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EDITORIAL: The beautiful game
Forgive the beer-commerical-slogan feel of this comment, but we are all Canadians.
And, unless you are of First Nations ancestry, we are all immigrants.
This is never more apparent than when the world gets together to contest the global championship of the beautiful game at the World Cup.
Yes, we understand the 'Bread Not Circuses' argument — we agree there are infinitely more good causes for billions of dollars than a soccer tournament.
But it's here and upon us (well, in Brazil actually) and we get excited about watching Canadians connect with their roots. Two groups of people who live in our region with certain European roots, and the contrast of emotions they must have felt last week as the results began trickling in from South America, come immediately to mind.
We can only imagine the elation of the Dutch, as the Oranje absolutely pasted the reigning world and European champions Spain 5-1, the most lopsided scoreline of the first round thus far. 5-1! Versus Spain!
Or the anguish of the English, who lost 2-1 to longtime rival Italy in a game that was played with a pace that belied the jungle location.
Our favourite result to this point was an emphatic, well-deserved 3-1 triumph by Costa Rica over heavily-favoured Uruguay. Costa Rica is one of the nations (along with the U.S., Mexico and Honduras) representing Canada's region, CONCACAF, often viewed as a less-skilled child to the powers of Europe and South America.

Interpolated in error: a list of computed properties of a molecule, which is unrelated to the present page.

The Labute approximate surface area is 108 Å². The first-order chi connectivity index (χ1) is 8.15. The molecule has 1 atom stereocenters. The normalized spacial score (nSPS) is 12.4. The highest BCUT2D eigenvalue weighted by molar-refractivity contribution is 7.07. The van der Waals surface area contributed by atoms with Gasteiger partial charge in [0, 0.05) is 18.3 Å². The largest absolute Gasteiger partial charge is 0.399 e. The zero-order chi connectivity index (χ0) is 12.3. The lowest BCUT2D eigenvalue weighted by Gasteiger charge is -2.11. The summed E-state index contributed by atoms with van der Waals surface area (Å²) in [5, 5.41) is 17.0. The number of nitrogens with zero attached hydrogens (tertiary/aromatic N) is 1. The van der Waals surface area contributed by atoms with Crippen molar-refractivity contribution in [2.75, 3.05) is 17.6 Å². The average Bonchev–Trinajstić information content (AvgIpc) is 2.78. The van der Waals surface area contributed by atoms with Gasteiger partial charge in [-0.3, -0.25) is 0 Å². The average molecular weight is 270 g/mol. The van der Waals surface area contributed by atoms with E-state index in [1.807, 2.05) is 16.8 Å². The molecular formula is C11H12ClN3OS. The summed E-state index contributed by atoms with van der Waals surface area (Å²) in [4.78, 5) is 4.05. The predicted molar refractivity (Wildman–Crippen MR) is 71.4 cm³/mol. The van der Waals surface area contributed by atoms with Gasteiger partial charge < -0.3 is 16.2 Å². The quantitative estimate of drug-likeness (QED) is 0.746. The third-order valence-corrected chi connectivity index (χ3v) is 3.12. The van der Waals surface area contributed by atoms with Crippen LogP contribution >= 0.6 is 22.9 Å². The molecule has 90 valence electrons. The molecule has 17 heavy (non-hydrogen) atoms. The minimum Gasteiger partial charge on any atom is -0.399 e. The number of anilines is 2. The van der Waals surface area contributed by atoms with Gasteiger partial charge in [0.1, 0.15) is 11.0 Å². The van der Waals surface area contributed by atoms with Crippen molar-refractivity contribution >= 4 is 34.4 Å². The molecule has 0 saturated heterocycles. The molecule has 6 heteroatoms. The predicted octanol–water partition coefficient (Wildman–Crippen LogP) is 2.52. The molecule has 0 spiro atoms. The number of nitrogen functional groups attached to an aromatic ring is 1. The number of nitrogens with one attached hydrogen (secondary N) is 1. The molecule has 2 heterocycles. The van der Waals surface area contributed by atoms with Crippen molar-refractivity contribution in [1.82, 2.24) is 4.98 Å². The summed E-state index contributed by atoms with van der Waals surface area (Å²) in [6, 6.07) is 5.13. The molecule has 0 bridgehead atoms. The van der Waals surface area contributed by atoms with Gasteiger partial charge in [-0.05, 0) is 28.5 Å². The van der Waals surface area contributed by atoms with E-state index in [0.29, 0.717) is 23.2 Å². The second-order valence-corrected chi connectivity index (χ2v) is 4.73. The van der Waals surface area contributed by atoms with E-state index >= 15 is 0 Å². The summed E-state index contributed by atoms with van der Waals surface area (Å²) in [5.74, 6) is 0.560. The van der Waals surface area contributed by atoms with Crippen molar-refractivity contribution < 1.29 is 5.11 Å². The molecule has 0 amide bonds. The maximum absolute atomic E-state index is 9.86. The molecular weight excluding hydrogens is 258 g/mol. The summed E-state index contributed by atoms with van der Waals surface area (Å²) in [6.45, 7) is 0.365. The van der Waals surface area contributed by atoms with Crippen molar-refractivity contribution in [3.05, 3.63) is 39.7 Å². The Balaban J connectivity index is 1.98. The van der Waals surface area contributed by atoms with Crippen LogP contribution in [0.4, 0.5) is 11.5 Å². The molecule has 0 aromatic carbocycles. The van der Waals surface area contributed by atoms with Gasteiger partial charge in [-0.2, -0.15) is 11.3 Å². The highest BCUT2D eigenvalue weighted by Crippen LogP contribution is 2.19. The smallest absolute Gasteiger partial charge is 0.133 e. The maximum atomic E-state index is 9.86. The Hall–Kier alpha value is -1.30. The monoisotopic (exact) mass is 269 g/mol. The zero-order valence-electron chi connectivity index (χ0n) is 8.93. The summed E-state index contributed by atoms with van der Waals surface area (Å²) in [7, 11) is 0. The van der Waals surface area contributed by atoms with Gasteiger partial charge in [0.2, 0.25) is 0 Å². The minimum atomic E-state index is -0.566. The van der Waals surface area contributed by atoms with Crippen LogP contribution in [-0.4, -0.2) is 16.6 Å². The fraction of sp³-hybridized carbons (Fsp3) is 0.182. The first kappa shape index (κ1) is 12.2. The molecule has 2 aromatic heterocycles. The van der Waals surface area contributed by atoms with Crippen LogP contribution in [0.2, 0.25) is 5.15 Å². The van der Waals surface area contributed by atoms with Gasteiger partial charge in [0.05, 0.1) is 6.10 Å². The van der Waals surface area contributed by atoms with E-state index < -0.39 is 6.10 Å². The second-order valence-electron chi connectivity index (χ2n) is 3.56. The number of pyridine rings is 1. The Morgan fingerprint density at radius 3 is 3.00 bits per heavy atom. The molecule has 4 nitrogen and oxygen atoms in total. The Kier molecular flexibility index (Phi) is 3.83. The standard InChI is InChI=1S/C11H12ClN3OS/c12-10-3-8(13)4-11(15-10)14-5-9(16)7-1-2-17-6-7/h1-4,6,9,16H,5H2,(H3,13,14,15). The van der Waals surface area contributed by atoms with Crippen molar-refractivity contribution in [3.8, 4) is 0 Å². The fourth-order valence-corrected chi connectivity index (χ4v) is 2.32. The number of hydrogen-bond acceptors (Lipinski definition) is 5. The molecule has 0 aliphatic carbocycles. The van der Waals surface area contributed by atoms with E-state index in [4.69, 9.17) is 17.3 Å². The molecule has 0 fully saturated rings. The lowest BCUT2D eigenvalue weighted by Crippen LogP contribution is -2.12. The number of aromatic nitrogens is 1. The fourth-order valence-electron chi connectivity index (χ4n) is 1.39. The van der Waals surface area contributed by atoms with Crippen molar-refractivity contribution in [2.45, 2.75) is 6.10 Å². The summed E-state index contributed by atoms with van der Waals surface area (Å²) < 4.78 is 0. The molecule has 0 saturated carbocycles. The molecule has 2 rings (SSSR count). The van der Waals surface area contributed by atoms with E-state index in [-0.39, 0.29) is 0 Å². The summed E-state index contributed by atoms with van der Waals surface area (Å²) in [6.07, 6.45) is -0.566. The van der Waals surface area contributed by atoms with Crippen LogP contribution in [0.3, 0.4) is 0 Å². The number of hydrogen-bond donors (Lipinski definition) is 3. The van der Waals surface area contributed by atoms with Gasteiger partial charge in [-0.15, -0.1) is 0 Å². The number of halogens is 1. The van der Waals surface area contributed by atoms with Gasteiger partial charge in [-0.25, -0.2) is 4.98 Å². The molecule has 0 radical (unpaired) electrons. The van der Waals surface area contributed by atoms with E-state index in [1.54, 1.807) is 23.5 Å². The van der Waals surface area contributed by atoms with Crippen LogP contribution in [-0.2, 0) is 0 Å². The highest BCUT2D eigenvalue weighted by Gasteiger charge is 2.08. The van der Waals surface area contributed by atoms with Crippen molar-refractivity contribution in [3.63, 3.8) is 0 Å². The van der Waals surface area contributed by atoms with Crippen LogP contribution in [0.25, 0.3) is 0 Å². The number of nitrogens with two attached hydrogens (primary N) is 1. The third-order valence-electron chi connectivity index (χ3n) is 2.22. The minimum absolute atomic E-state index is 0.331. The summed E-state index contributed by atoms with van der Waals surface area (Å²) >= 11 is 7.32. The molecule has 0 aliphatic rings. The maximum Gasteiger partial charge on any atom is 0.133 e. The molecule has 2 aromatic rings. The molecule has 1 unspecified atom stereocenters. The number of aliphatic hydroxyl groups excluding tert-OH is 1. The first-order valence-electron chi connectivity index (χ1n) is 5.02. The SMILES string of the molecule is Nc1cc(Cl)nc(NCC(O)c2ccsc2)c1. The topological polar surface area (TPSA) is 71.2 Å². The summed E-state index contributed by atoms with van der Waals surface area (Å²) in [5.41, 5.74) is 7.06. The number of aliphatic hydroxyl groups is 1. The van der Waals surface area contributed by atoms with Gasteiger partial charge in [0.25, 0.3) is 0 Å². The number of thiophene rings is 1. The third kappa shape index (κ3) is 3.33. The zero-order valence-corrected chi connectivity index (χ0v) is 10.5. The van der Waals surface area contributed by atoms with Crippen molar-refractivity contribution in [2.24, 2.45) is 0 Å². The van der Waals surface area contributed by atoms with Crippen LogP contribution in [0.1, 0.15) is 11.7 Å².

The games thus far have been entertaining (injury-time winner by the Swiss!), full of both skill and goals. North Americans so trained to see high scores in their sports often cite a lack of action for the reason the beautiful game hasn't grabbed hold here like baseball, basketball, football or hockey.
In Parksville Qualicum Beach, we don't get to experience the excitement during the World Cup those in the Danforth of Toronto or Commercial Street in Vancouver get to enjoy. But it was good to see a few orange jerseys of the Netherlands on the backs of locals these past few days. It reminds us we can be proud to be Canadians and proud of our heritage at the same time. And it reminds us we are part of a global village.
— Editorial by John Harding